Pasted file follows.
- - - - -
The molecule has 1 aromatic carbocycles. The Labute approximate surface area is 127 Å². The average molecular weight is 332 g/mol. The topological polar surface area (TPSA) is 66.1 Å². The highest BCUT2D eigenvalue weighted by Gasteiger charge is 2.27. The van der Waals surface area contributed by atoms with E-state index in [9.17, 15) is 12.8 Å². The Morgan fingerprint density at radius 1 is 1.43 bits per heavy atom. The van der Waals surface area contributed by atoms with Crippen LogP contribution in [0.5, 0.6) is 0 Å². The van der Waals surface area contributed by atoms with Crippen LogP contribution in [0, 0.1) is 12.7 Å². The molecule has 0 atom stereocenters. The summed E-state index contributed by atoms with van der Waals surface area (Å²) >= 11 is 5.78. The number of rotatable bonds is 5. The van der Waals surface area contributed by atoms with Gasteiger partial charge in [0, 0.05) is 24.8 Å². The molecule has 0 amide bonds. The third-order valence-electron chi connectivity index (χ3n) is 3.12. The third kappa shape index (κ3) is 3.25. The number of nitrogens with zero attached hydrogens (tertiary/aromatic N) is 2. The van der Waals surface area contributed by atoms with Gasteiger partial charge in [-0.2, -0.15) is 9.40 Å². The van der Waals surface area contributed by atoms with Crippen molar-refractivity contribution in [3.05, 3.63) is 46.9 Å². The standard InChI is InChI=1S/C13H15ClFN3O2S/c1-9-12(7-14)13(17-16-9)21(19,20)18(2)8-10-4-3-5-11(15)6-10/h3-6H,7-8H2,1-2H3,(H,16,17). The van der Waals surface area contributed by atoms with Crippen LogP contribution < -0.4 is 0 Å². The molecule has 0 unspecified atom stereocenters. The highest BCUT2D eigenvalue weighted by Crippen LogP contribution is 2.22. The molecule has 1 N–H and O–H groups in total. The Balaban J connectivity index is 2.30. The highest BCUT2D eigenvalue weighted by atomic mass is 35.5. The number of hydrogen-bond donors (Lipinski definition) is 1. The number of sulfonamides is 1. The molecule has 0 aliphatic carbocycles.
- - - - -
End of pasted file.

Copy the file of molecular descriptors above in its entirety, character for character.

The molecule has 1 aromatic carbocycles. The Labute approximate surface area is 127 Å². The average molecular weight is 332 g/mol. The topological polar surface area (TPSA) is 66.1 Å². The highest BCUT2D eigenvalue weighted by Gasteiger charge is 2.27. The van der Waals surface area contributed by atoms with E-state index in [9.17, 15) is 12.8 Å². The Morgan fingerprint density at radius 1 is 1.43 bits per heavy atom. The van der Waals surface area contributed by atoms with Crippen LogP contribution in [0.5, 0.6) is 0 Å². The van der Waals surface area contributed by atoms with Crippen LogP contribution in [0, 0.1) is 12.7 Å². The molecule has 0 atom stereocenters. The summed E-state index contributed by atoms with van der Waals surface area (Å²) >= 11 is 5.78. The number of rotatable bonds is 5. The van der Waals surface area contributed by atoms with Gasteiger partial charge in [0, 0.05) is 24.8 Å². The molecule has 0 amide bonds. The third-order valence-electron chi connectivity index (χ3n) is 3.12. The third kappa shape index (κ3) is 3.25. The number of nitrogens with zero attached hydrogens (tertiary/aromatic N) is 2. The van der Waals surface area contributed by atoms with Gasteiger partial charge in [-0.2, -0.15) is 9.40 Å². The van der Waals surface area contributed by atoms with Crippen molar-refractivity contribution in [3.05, 3.63) is 46.9 Å². The standard InChI is InChI=1S/C13H15ClFN3O2S/c1-9-12(7-14)13(17-16-9)21(19,20)18(2)8-10-4-3-5-11(15)6-10/h3-6H,7-8H2,1-2H3,(H,16,17). The van der Waals surface area contributed by atoms with Crippen LogP contribution < -0.4 is 0 Å². The molecule has 0 unspecified atom stereocenters. The highest BCUT2D eigenvalue weighted by Crippen LogP contribution is 2.22. The molecule has 1 N–H and O–H groups in total. The Balaban J connectivity index is 2.30. The highest BCUT2D eigenvalue weighted by atomic mass is 35.5. The number of hydrogen-bond donors (Lipinski definition) is 1. The number of sulfonamides is 1. The molecule has 0 aliphatic carbocycles.